Week ending: 2019-10-18
Week notes are a way for us to keep people informed about progress on the project. Given the technical nature of the re-platforming work we will use them to explain technical choices that we are making, including the benefit and impact of these choices.
The goal for this week was to better understand the project’s technical constraints, and to prioritise the most important elements.
- Enable housing officers to use Manage a Tenancy offline when there are mobile coverage blackspots
- Enable Hackney to decommission Outsystems, saving £80,000 per year
- Enable Hackney to support, develop and deploy future improvements to Manage a Tenancy more quickly, at lower cost
The team now has a very clear steer on scope and priority, which we can turn into a more realistic roadmap for this phase of the project. We will focus initially on building offline processes rather than the hub and worktray; the benefit is that we can meet the needs of the Housing team first and foremost:
- It is the most rapid route to making the digital processes work offline
- It gives Hackney the greatest opportunity to practice building processes in React, putting the team in the best position to digitise further processes in future.
We also discovered that the work to replatform My Rent Account should be relatively straightforward; this is what we were expecting, but it was good to validate this assumption. This is work that the team will tackle at a later date, after the initial dxw-phase of the project is complete.
We learned more about the API that the Hub and worktray currently use, and we explored different ways in which we can ‘futureproof’ this aspect of the work. Importantly, we agreed on a way in which we can decouple the front-end work from the API; we can do this by having an object in the front end that can deal with changes to the API endpoints.
This was a useful discussion and should help Hackney in the longer term; we will continue exploring this once we start delivery on 30th October.
We learned about the status of the continuous integration pipeline project, and were able to feed into the planning of that work. This was very useful, and should remove potential blockers further down the line.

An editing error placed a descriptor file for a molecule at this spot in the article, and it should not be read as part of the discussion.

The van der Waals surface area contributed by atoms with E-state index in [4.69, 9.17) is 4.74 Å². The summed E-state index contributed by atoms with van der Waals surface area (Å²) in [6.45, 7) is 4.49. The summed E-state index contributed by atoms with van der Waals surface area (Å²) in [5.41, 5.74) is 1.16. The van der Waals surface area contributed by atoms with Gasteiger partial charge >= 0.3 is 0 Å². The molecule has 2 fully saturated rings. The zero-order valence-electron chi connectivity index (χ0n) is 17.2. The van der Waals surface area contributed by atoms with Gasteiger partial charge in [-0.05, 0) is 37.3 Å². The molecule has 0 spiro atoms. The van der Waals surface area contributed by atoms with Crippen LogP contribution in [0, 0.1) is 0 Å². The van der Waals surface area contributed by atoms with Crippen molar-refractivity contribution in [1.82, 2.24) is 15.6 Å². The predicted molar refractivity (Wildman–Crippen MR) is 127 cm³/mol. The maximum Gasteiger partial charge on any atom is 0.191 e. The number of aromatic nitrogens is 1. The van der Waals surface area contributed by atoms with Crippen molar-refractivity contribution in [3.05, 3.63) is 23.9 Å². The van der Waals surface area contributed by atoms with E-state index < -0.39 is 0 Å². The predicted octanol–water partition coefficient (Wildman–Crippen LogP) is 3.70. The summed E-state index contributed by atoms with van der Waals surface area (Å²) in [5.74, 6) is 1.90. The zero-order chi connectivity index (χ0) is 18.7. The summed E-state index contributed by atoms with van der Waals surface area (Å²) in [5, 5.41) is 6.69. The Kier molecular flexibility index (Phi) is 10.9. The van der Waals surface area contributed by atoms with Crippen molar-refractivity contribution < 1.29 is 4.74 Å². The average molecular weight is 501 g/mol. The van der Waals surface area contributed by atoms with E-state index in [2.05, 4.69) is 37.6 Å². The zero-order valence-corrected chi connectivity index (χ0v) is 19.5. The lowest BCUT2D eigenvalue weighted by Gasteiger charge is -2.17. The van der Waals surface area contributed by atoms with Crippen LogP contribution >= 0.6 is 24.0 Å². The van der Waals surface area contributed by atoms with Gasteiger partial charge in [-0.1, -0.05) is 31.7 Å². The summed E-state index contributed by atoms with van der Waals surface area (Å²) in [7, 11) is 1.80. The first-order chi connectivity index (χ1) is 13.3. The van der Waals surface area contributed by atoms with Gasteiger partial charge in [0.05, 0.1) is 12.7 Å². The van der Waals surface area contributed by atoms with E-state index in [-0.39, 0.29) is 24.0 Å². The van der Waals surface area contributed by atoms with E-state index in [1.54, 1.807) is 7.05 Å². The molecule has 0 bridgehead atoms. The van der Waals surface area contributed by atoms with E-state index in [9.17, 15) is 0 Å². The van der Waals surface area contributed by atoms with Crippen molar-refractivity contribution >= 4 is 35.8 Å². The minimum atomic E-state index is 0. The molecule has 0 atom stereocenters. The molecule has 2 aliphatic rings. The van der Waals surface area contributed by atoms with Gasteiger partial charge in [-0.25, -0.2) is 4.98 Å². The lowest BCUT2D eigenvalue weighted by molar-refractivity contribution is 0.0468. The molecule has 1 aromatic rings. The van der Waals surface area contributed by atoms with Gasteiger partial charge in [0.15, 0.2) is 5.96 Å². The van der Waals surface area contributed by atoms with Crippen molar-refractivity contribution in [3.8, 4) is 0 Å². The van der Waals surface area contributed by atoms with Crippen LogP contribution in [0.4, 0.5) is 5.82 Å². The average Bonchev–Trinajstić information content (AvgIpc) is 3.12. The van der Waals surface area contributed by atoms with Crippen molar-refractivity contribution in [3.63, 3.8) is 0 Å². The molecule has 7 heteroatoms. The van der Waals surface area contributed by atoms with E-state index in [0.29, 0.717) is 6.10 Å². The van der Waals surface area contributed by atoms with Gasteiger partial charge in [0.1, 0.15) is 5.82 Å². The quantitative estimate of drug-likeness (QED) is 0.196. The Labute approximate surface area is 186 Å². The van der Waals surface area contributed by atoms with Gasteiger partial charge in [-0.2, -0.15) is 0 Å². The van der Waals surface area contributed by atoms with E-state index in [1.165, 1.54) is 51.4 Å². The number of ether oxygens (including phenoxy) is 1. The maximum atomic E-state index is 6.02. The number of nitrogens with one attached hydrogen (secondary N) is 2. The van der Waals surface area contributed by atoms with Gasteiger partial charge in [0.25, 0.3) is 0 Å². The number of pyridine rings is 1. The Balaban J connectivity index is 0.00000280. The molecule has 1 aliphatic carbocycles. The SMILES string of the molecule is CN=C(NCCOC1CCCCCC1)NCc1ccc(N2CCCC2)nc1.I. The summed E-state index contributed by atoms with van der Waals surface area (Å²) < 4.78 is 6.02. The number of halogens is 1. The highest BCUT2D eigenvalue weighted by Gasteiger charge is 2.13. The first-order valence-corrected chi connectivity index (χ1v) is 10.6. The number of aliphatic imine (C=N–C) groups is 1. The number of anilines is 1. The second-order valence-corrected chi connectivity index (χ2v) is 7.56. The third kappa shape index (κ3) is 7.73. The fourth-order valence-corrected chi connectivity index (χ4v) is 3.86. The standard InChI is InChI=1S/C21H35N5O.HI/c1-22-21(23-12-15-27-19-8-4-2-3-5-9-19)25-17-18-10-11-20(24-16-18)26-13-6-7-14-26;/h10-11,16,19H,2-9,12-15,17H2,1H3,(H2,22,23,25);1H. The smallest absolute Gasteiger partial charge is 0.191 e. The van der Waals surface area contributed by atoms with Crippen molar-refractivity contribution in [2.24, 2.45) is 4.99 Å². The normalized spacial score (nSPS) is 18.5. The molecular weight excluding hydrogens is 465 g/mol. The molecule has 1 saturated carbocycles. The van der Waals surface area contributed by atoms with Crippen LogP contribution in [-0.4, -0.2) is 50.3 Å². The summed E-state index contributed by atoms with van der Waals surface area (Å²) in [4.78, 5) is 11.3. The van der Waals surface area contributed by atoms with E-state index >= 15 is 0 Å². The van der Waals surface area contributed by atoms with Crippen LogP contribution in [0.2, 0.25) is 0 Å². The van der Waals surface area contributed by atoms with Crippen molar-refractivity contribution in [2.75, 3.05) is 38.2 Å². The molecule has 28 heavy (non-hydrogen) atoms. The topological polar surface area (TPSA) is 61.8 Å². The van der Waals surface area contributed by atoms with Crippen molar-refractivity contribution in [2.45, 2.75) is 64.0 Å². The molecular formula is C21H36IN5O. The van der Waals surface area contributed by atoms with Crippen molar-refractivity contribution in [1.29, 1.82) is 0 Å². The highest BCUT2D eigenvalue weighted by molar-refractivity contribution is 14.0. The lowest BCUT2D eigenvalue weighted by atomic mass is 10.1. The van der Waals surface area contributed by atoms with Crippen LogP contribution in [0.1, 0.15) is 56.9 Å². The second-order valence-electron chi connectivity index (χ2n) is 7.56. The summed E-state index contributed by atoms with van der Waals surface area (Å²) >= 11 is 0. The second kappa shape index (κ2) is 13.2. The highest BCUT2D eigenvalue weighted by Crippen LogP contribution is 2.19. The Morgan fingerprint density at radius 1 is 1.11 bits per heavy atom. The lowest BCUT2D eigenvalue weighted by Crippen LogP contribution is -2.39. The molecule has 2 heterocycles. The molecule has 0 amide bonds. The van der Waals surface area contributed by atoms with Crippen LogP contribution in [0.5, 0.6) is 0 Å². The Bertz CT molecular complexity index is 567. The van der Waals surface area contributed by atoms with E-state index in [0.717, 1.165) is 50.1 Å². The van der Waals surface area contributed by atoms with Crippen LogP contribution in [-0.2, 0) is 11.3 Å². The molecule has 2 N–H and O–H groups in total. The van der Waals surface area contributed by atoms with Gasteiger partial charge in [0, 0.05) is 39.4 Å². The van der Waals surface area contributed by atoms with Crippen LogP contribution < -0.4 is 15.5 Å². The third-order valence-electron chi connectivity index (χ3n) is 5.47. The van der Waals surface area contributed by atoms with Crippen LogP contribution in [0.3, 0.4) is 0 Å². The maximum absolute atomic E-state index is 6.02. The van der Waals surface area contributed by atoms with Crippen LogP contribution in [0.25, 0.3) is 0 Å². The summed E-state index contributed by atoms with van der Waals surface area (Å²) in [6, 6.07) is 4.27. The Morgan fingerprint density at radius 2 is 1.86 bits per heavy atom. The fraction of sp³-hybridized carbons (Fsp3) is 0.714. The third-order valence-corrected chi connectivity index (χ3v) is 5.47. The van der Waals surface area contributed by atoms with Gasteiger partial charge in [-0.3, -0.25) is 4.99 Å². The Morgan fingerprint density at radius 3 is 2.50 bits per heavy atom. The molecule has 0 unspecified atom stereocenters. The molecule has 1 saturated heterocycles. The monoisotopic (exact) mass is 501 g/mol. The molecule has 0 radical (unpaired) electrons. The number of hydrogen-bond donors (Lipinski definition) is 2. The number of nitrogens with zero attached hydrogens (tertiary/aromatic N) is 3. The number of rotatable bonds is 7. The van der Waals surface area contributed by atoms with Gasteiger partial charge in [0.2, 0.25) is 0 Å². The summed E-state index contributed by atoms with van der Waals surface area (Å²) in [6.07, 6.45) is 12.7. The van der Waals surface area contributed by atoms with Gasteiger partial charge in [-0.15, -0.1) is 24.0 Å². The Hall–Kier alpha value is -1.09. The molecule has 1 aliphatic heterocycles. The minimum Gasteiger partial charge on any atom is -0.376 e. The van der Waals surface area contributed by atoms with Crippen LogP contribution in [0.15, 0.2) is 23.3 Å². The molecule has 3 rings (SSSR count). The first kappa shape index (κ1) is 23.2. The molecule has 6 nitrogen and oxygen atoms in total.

Other things we learned:
- The Google SSO project is at a relatively early stage for Hackney; this is now something that we can safely deprioritise from the Manage a Tenancy work for now
- The Outsystems contract is in place until September 2020
- The Qlik dashboards pull data either directly from Dynamics or from UH; this is no longer a dependency on us
- The work to replatform My Rent Account is relatively straightforward, and this can be picked up after the initial dxw phase of the project, and will benefit from the React groundwork that is laid in the Manage a Tenancy phase.
The trade-off that comes with prioritising offline processes is that the replatforming the hub will need to come at a later stage in the project. Although this can be done in time to decommission Outsystems, this does carry some degree of risk.
The work involved is largely front-end development; this is not currently a widely held skill in Hackney Council. A good mitigation would be for Hackney front end developers to get involved in replatforming at least one process, so that they can learn how to build things in React.
- We have a clearer and more realistic scope for the team to focus on during the first phase of this project; thank you to Matthew for giving us the steer that we needed.
- Thank you to David, Mirela and Shweta for being so flexible when we had to move meetings around because of illness.
We will :
- Update high-level roadmap that we created together, which will help us prioritize work and talk about the risks and dependencies more clearly.
- Amend the statement of work to reflect the revised scope and priorities.
- Carry out some technical prep before we start sprinting on 30th Oct; this includes things like:
- investigating how we might build React and HTML/CSS/JS components from the same source for Hackney’s component library
- looking into how we might automate testing our internal reflection of the API against the Swagger JSON